To  be sure, I spend money on other things too. I don’t spend a lot of money buying stuff, but sometimes I will. For example, I spend money on taking classes or textbooks. I spend money on leisure books or e-books.  Reading, writing, encountering new perspectives, and engaging mentally/thinking critically are definitely values of mine. When I first moved, I spent time and money on my adorable little condo. I like to have a welcoming and cozy-simple home. True, I ought to share it more and wish I did, so I’m not the only one appreciating it, but I’m happy to entertain sporadically. Similarly, I often spend time and money going to lunch or meeting up with friends – time and money that I wouldn’t want back for anything! These areas of expenditure demonstrate that I value “always learning” and “making connections.”  Perhaps these values deserve even more time and attention. After all, without connection, and without broadening our outlook – what’s the meaning of living?

Ultimately, it is up to each of us individually to determine what  is worthy of our time and attention, let alone our financial resources. If something is important to you, if something brightens life and makes it more “colorful” as my students are fond of saying, then by all means, the expenditures are well deserved. However, if you’re finding that Rich - values image quote  most of your time and money is going to endeavors that weaken your spirit, hinder connection, or drag you down, then perhaps those would be expenditures to cut out. Either way, spending a few moments taking stock has the potential to free us to be the truest and most satisfied versions of our selves. It’s worth the sacrifice of time.


Critical Thinking 101?

So I was trying to grade my students’ reading exams today. An exam, btw, that my colleague and I came up with together. As I started looking at the first person’s exam, I realized that I wasn’t entirely sure that I could even answer all the questions so I went back and took the test myself.

One of the questions we asked was, “create 2 critical thinking questions using either when, why, or how.”  – A task that we’ve done some in class.  Anyway, it occurred to me as I was taking the test, that I’m not totally sure I know what “critical thinking” questions are.  It’s a term we throw around in education circles quite freely. And it comes up often in skill team meetings and I nod along with everyone else and agree that “oh yes, our students need to work on critical thinking” but, what does that mean exactly?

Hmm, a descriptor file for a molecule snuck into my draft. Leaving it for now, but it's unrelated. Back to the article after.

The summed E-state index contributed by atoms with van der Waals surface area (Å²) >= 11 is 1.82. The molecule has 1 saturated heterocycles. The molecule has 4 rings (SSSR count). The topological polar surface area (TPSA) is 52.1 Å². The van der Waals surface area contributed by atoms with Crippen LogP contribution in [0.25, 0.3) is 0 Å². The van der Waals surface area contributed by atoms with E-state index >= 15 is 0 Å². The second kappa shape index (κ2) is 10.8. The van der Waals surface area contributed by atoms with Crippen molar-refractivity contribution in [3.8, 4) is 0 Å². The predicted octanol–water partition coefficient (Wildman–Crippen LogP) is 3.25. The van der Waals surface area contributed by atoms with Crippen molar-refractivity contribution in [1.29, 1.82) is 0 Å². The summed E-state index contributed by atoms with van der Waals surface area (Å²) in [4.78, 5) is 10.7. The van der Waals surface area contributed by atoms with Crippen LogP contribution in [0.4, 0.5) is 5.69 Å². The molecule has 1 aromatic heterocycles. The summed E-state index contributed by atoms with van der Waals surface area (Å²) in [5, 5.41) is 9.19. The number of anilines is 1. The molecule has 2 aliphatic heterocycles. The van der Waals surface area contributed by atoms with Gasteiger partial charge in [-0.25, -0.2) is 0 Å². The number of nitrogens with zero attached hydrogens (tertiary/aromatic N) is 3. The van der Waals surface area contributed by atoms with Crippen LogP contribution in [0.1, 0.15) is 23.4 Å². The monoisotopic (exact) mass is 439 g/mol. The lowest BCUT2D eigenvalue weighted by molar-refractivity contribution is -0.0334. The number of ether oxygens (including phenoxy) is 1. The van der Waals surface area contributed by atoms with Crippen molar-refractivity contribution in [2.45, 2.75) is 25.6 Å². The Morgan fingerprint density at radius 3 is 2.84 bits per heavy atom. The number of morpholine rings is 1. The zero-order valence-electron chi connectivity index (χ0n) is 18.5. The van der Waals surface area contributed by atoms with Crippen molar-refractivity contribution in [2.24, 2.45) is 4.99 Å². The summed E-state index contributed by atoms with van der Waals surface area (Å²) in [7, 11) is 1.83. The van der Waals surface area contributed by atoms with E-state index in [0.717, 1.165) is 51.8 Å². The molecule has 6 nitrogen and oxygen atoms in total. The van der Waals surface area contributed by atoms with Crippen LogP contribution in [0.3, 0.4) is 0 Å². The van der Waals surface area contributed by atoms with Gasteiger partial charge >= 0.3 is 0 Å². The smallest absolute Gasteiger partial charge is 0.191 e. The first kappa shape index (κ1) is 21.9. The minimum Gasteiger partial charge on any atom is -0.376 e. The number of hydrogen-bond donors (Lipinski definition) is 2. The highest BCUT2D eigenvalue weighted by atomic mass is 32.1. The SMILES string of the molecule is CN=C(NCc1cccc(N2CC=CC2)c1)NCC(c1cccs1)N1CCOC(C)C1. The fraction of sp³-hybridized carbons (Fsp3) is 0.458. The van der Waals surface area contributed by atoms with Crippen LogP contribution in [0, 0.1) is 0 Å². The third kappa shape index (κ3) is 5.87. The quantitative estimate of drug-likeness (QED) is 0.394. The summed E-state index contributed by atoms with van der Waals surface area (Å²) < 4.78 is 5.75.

So, I googled it. Here’s at least one resource that came up that might lead to others, I’ll try to add more in a bit, but here’s some food for thought to start with. …


Here’s another, more in brief:

Back in a bit, after I finish grading a few more tests.

Teaching? Testing?

So, I’m not totally clear what this post will turn in to. I just finished reading the Washington Post’s The Answer Sheet post from a day or two ago. The topic was standardized testing and civil disobedience. http://voices.washingtonpost.com/answer-sheet/guest-bloggers/a-father-agonizes-should-his-s.html?wprss=answer-sheet
I’m not quite sure what got me interested in this blog anyway, but it’s mostly about educational policy and so on. Lately it seems like there’s been a lot of chatter (or backlash) against the school system and teachers in America. I admit, I haven’t been paying close enough attention so I won’t comment much on all of that.

However, one of my colleagues and I have been talking some about testing procedures. Assessment was one of the best classes I took in my MATESOL program and I left the class firmly believing in alternative assessments, authentic assessments, and most of all: purposeful assessment. And yet, I seem to be finding myself falling back into the more typical types of tests. Maybe it’s because I’m still a novice teacher. Maybe it’s the nature of the program in that we teach people to prepare them for university studies. Or maybe it’s because I’m trying to work with colleagues and trying to meet the learning objectives set forth by the administration. We’re encouraged (maybe required?) to make our tests “Communicative” in nature – so no multiple guess etc. That’s fine, but in some ways it still seems like we are testing artificially. I don’t know, maybe I’m just not completely understanding it.

I mean, how do you test reading comprehension anyway? To me, you read to learn to read. Vocab development helps and word parts help w/figuring out new words, but are reading comprehension questions and main idea questions, etc. really the best way to assess this? I guess I’m just not sure. Everything seemed so clear cut and easy and made so much sense in the assessment class. Now, … I guess we’ll see how the first set of finals goes.

Still have a lot to learn I fear.